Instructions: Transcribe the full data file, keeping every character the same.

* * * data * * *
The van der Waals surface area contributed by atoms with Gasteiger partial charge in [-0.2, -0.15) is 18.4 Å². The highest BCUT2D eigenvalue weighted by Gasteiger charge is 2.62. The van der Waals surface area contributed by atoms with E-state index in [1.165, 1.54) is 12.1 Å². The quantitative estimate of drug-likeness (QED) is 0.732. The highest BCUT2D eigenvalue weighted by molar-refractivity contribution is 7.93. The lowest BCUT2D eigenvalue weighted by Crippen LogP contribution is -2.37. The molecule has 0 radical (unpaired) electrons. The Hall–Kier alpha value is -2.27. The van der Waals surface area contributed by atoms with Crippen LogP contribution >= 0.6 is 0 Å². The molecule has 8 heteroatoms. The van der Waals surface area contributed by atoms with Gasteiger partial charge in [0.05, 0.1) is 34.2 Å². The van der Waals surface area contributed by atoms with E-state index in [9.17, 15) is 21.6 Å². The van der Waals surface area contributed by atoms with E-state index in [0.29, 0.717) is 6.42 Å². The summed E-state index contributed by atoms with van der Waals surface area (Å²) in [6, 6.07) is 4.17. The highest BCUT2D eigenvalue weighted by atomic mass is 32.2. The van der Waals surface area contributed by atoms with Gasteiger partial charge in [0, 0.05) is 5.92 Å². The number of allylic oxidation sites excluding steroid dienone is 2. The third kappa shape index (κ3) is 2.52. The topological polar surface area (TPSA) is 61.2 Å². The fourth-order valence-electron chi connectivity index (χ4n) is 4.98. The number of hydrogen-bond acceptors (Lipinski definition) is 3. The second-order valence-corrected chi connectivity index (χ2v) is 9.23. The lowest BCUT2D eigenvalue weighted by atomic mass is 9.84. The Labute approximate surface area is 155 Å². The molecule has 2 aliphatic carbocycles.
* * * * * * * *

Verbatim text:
The van der Waals surface area contributed by atoms with Gasteiger partial charge in [-0.2, -0.15) is 18.4 Å². The highest BCUT2D eigenvalue weighted by Gasteiger charge is 2.62. The van der Waals surface area contributed by atoms with E-state index in [1.165, 1.54) is 12.1 Å². The quantitative estimate of drug-likeness (QED) is 0.732. The highest BCUT2D eigenvalue weighted by molar-refractivity contribution is 7.93. The lowest BCUT2D eigenvalue weighted by Crippen LogP contribution is -2.37. The molecule has 0 radical (unpaired) electrons. The Hall–Kier alpha value is -2.27. The van der Waals surface area contributed by atoms with Crippen LogP contribution >= 0.6 is 0 Å². The molecule has 8 heteroatoms. The van der Waals surface area contributed by atoms with Gasteiger partial charge in [0.05, 0.1) is 34.2 Å². The van der Waals surface area contributed by atoms with E-state index in [9.17, 15) is 21.6 Å². The van der Waals surface area contributed by atoms with E-state index in [0.29, 0.717) is 6.42 Å². The summed E-state index contributed by atoms with van der Waals surface area (Å²) in [6, 6.07) is 4.17. The highest BCUT2D eigenvalue weighted by atomic mass is 32.2. The van der Waals surface area contributed by atoms with Gasteiger partial charge in [0, 0.05) is 5.92 Å². The number of allylic oxidation sites excluding steroid dienone is 2. The third kappa shape index (κ3) is 2.52. The topological polar surface area (TPSA) is 61.2 Å². The fourth-order valence-electron chi connectivity index (χ4n) is 4.98. The number of hydrogen-bond acceptors (Lipinski definition) is 3. The second-order valence-corrected chi connectivity index (χ2v) is 9.23. The lowest BCUT2D eigenvalue weighted by atomic mass is 9.84. The Labute approximate surface area is 155 Å². The molecule has 2 aliphatic carbocycles.